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Lesson 2: Grief and Anger

In the midst of grief, we experience feelings we’ve never known. We feel hollow, trepidation, deserted, and invisible. We want others to recognize and acknowledge the depth of our pain, and at the same time, we seek isolation: we know they can never fully understand our pain. It is too big and too deep for us to fully grasp, how could we expect others to know how we feel? This is a very common response to grief.

With empathy, others offer condolences. They want us to know that they care. They want to help us, but they don’t know how. With love and compassion they provide what they think is encouragement: “I know how you feel” or “God allowed this to happen for a reason.” Their intent is pure. They are honestly trying to help. However, in the moment, it doesn’t help.

There is no way anyone can know exactly how we feel. We are uniquely fashioned by our temperament, personality, and life experience. Even if we have experienced a similar life event as someone else, our feelings are distinct. The way we process grief will look different based on our individual experiences. Some of us will spend a lifetime processing our grief, while others may process grief in a few years. Despite how we process the unexpected events that happen in our lives, our pain is real. Our grief is real. Knowing how to live in the midst of our grief is the challenge.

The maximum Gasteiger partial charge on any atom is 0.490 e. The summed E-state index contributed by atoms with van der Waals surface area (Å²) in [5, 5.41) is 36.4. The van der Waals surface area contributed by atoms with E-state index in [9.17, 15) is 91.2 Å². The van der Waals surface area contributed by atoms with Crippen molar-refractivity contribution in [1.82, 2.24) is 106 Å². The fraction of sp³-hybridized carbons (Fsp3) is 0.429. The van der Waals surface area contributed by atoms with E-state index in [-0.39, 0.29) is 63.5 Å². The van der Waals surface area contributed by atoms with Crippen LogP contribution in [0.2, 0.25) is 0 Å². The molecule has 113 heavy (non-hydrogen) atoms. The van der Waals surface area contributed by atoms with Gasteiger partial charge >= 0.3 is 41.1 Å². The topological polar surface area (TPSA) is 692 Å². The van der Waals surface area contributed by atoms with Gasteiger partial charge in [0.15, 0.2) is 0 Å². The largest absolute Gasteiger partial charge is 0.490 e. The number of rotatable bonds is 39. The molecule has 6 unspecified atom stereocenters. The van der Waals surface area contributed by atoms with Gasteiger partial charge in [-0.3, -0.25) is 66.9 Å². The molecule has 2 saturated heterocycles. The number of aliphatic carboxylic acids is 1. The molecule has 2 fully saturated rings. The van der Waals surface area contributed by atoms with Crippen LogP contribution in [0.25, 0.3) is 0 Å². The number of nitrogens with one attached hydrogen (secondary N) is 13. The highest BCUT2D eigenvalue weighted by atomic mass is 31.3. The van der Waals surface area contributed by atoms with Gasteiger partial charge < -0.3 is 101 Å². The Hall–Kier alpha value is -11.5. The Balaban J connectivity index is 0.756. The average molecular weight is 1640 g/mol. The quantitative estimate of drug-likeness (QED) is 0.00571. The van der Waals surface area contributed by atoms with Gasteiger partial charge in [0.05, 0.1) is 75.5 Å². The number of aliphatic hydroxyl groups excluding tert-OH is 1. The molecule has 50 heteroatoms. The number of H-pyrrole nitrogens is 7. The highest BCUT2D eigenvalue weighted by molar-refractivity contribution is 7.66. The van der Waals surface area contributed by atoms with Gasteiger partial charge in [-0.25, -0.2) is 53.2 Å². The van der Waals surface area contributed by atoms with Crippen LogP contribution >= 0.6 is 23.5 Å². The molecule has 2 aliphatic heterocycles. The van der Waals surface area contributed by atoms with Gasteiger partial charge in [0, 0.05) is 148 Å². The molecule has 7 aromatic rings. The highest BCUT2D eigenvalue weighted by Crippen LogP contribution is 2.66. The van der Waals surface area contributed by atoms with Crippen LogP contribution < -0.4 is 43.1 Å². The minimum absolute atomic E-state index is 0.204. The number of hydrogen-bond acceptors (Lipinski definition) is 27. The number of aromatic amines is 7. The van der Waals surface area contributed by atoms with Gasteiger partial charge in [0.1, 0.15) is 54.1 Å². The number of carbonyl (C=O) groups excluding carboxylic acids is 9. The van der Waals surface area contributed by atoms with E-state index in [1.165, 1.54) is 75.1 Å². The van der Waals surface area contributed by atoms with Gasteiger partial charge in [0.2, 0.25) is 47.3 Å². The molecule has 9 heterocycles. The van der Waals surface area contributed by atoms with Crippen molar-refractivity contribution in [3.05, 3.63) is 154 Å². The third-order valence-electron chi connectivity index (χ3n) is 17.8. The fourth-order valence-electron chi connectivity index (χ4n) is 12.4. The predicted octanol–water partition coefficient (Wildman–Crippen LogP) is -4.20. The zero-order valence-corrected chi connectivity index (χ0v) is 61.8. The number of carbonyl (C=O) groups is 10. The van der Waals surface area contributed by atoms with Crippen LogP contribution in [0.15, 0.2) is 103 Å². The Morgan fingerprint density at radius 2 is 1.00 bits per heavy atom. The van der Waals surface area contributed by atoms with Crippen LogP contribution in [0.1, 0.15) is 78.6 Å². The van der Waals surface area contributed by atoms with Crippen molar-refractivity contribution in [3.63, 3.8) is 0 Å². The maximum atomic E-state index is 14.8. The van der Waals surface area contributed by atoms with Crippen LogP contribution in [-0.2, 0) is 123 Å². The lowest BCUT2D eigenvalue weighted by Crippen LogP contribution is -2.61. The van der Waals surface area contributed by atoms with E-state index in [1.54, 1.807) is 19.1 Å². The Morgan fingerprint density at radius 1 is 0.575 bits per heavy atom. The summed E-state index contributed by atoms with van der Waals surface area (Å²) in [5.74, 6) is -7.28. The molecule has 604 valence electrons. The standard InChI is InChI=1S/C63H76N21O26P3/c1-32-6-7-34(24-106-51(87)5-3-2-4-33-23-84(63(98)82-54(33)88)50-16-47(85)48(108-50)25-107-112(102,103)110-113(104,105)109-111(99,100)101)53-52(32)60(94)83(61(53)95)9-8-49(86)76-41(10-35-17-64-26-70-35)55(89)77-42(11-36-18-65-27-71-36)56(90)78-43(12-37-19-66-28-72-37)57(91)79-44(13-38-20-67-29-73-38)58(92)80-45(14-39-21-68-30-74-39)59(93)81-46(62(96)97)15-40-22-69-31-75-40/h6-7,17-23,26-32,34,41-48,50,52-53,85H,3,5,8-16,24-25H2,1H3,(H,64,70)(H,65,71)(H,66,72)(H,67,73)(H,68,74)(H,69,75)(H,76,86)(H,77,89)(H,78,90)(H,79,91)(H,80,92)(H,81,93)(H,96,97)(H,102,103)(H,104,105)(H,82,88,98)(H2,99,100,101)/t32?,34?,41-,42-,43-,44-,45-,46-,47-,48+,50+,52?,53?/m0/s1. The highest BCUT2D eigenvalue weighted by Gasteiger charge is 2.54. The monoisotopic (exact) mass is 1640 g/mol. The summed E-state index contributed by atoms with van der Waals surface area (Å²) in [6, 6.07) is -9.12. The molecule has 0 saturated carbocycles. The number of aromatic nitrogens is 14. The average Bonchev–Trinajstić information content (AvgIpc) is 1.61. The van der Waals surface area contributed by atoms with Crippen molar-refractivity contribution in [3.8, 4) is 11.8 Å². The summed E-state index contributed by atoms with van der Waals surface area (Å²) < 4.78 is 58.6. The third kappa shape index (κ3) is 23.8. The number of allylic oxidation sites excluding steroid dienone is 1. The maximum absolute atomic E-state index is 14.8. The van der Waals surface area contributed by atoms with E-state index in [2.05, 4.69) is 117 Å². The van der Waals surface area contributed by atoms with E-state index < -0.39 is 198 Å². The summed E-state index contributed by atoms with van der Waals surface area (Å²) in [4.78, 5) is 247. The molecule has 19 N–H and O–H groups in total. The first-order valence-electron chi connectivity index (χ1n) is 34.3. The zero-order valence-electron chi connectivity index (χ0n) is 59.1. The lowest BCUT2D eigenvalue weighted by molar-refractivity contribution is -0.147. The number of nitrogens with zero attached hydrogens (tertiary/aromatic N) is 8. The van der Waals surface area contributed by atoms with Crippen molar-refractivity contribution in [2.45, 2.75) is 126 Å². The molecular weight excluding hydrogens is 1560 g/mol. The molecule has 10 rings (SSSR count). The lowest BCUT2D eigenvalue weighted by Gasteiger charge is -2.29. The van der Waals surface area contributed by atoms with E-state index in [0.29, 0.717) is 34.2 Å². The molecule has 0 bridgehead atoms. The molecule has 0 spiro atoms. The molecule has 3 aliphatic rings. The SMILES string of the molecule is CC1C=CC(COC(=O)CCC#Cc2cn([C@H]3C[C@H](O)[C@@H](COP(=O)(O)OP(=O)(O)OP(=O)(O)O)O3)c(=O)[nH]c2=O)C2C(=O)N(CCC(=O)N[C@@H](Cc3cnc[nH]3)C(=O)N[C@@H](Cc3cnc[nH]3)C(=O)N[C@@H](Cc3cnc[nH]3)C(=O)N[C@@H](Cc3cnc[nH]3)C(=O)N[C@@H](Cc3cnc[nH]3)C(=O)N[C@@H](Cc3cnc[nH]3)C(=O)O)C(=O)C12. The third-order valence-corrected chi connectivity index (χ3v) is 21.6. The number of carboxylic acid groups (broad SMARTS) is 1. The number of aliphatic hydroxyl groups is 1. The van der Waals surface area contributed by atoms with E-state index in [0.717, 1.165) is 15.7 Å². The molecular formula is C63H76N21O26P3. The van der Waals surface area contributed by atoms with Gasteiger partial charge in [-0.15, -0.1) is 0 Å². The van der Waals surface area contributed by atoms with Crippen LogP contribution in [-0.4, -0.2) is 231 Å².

“It has been said, ‘time heals all wounds.’ I do not agree. The wounds remain. In time, the mind, protecting its sanity,
covers them with scar tissue and the pain lessens. But it is never gone.

ROSE KENNEDY

As we will learn, anger accompanies grief. When we feel pain and loss, we are experiencing a complex mix of thoughts, feelings, and actions that, when put together, culminate as anger.117 In our anger we may have hurt ourselves or others. In the moment, the explosive power of our anger has caused us to become the worst version of ourselves: lost in a hurricane of feelings that have taken control.

It is important to recognize that anger is not one thing. It’s not the result of one incident or one conversation. In fact, it’s basis is much deeper than the circumstance that brought it to the surface. It contains a multitude of experiences, filtered by our thought process, and laid over a lifetime of trauma, woundedness, and pain.

We have all experienced grief and loss in some form. The details of our stories and the extent of the offense against us may be different, but the relational wounds we suffer have common denominators: they run deep, are very personal, and feel gravely unjust.

“We cannot solve our problems with the same thinking we used when we created them.119
ALBERT EINSTEIN

At some point, even in the midst of our pain, many of us will run toward our heavenly Father to receive comfort from his grace. Although we still feel grief and anger, we may gladly receive grace, but it is often a far greater challenge to extend grace to others. God is not content to simply pour his grace into our soul. The grace that flows to us, must flow through us, or our soul becomes stagnant and all God’s good gifts die within us.